However, Brownstein said the recent publication of the fifth edition of the American Psychiatric Association’s Diagnostic and the statistical Manual of Mental Disorders (DSM-5 — which he called the “bible of psychiatric billing” — ultimately “serves a useful purpose.” What used to be called substance use and abuse is now referred to as substance use disorder, depicting a “maladaptive pattern of substance use leading to distress,” lasting over a long period and leading to recurring drug use — particularly common in young people.
“Kids like to experiment with drugs, like to mix them,” indicating drugs and alcohol are often used together. Many of these drugs, Brownstein said, were originally prescribed for emotional and mental illnesses. In fact, he said, “Young people — particularly 15- to 18-year olds — are especially fond of prescription drugs,” to the point of what has been termed an epidemic within the country.
A gallon of vodka a day
Alice Brownstein, an emergency room physician in Seattle said that from her experience she had observed the consequences people inevitably suffer from over-consumption of drugs.
“With one of my first patients — I literally had been a doctor for about six hours when I was called in to examine him in the hospital — I asked him about his alcohol use.” She was surprised when he said he drank a gallon of vodka a day.
In fact, she explained she had been called in because he was going into withdrawal. A withdrawing patient, she said, was easily recognizable, as he or she was constantly moving, and “the sheets were often in a nest.”
In an attempt to assist the patient, Alice Brownstein said she began by administering small doses of Valium, which she increased from 5 milligrams when the patient began hallucinating to as much as 360 mg. “This just shows how much the system becomes drug tolerant,” she said, noting the patient was released but later readmitted.
Alice Brownstein said, “It’s rare that people want to quit alcohol.” She referred to another patient — a 42 year-old woman who had been drinking since she was 12 years old. When Alice Brownstein attended her, she had swelling in her abdomen (ascites) and there was considerable cirrhosis of her liver. Though she tried a number of approaches, including adding fluids, in the end, Alice Brownstein said, “The woman’s 19-year old son had to decide to take her off life supports.”
She added, “Emergency Room docs can get jaded because ER’s traditionally give out drugs. Patients come in to get pain killers. We don’t want to contribute to the problem. In fact, people inject themselves in the hospital. They do all sorts of crazy things. In looking for an answer, I’m not sure what the answer is.”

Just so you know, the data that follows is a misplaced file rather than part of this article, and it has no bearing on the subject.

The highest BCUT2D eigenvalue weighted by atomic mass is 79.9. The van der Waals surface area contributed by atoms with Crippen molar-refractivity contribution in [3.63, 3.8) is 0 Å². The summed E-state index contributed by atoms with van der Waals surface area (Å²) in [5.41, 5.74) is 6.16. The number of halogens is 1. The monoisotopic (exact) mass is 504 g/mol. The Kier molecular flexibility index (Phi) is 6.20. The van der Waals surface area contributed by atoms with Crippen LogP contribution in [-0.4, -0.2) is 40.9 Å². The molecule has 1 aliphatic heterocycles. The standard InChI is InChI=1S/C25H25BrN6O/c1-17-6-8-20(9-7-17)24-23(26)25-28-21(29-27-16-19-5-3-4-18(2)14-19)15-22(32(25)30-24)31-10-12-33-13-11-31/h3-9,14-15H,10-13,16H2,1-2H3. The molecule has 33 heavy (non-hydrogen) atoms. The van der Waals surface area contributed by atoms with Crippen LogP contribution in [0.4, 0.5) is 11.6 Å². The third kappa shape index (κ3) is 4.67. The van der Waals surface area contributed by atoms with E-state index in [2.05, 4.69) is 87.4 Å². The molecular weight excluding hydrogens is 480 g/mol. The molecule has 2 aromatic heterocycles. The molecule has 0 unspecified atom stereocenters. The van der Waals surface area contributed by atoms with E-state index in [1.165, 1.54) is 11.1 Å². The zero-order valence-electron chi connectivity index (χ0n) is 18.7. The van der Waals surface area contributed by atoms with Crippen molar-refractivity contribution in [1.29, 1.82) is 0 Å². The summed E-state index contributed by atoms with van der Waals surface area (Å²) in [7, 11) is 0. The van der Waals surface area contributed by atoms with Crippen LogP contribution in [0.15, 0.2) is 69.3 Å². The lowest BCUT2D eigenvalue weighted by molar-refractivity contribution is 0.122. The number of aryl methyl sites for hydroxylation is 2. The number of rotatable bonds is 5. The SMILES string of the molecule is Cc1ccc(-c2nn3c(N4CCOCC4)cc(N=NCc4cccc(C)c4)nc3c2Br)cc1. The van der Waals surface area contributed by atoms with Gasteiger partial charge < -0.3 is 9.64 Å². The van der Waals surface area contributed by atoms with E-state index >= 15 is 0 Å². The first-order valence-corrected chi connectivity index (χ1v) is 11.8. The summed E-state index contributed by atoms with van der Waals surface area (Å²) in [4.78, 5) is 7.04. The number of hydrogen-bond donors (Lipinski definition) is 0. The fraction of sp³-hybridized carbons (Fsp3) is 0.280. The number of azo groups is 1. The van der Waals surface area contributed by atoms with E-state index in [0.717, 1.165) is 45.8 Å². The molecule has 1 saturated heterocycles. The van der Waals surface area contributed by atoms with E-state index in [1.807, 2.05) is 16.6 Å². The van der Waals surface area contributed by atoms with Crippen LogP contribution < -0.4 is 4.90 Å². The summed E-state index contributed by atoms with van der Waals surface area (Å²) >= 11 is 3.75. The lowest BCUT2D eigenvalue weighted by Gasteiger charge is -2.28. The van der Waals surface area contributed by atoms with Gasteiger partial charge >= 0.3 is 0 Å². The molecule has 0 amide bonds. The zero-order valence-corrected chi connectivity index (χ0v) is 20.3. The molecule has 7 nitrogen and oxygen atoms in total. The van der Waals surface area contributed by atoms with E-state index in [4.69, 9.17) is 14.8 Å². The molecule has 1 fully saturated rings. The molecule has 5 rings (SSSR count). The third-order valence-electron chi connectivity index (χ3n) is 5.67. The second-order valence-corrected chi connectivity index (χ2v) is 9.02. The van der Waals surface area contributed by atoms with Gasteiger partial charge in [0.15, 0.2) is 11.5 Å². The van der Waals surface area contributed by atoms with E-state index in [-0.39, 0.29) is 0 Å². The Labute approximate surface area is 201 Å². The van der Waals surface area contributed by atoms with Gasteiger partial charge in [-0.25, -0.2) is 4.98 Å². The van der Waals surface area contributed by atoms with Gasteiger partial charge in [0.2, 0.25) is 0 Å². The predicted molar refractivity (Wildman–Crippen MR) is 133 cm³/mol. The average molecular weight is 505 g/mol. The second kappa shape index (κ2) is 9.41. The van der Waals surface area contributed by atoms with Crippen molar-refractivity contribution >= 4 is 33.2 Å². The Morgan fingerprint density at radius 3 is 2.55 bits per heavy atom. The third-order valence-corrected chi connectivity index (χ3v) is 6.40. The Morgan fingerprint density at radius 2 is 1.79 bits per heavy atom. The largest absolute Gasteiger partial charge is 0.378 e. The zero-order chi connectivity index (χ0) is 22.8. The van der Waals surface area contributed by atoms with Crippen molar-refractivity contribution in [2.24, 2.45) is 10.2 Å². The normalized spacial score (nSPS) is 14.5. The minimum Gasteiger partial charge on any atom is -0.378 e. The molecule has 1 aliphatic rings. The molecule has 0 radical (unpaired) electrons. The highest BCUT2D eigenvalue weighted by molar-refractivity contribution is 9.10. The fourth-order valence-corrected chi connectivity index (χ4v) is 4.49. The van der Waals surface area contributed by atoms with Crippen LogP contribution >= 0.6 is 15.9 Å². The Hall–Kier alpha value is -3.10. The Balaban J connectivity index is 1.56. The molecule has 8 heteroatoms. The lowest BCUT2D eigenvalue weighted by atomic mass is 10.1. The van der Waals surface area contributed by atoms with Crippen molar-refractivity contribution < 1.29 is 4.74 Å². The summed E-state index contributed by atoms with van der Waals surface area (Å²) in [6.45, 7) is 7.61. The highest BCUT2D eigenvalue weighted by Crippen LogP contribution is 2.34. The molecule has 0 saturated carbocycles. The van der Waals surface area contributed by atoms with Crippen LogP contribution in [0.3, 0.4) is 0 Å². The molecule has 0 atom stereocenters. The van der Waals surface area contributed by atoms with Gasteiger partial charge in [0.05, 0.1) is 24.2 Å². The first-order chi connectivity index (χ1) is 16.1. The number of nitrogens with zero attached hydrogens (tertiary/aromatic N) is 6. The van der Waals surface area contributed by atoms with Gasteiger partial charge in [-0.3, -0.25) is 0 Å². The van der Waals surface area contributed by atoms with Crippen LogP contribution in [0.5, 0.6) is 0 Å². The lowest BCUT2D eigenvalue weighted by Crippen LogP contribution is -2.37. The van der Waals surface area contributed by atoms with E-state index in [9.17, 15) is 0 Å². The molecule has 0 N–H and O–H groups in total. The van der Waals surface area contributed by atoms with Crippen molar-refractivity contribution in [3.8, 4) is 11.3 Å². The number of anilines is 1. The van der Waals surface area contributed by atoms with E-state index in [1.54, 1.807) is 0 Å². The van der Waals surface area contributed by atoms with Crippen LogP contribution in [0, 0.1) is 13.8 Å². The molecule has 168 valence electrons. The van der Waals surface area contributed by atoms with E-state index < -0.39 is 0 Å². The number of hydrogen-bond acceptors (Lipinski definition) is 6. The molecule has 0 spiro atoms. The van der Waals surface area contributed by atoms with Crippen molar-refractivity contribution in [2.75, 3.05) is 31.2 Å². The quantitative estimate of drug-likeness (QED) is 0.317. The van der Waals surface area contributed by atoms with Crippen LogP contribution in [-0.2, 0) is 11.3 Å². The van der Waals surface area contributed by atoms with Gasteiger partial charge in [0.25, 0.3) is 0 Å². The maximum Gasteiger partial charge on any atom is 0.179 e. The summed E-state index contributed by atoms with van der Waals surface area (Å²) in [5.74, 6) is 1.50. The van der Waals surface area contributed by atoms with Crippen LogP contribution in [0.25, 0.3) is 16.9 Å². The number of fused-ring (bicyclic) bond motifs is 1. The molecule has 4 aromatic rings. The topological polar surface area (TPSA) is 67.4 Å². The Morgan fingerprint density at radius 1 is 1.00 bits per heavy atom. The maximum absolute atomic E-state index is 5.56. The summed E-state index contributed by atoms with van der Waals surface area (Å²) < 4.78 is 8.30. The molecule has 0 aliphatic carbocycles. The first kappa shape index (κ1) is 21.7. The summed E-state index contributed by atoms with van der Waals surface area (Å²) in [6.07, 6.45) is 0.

However, she suggested part of it might be societal and said she had seen the population of homeless alcoholics on the rise. She said, “They were constantly being brought into ERs and into shelters. It’s a revolving door.” However, she explained what Seattle did to attempt to resolve the problem of homelessness, particularly for alcoholics. It constructed a 70-room building for homeless alcoholics, offering them access to counselors, to Veterans Administration hospitals, tribal assistance and just to help in many ways.
The results within the first year were that “many people became sober, and the program saved the city three million dollars in one year.” Though the project generated lots of controversy, Alice Brownstein said, “It worked really well. We need to work outside the box.”
In a Q&A after the talks, the discussion turned to how much alcohol consumption is too much. Alice Brownstein recommended checking the published guidelines on recommended safe ratios.
These may be found in the “Physicians Guide to Helping Patients with Alcohol Problems.” The recommendations are as follows: for men, no more than two drinks a day; for women, no more than one; for those over 65, no more than one drink a day.
A standard drink is the equivalent of 12 grams of pure alcohol: for example, one 12-ounce bottle of beer or wine cooler; one five-ounce glass of wine or 1.5 ounces of distilled spirits.
The guide is a joint publication of the United States Department of Health and Human Services, Public Health Service, National Institute of Health and the National Institute of Alcohol Abuse and Alcoholism.
The next lecture date is to be announced.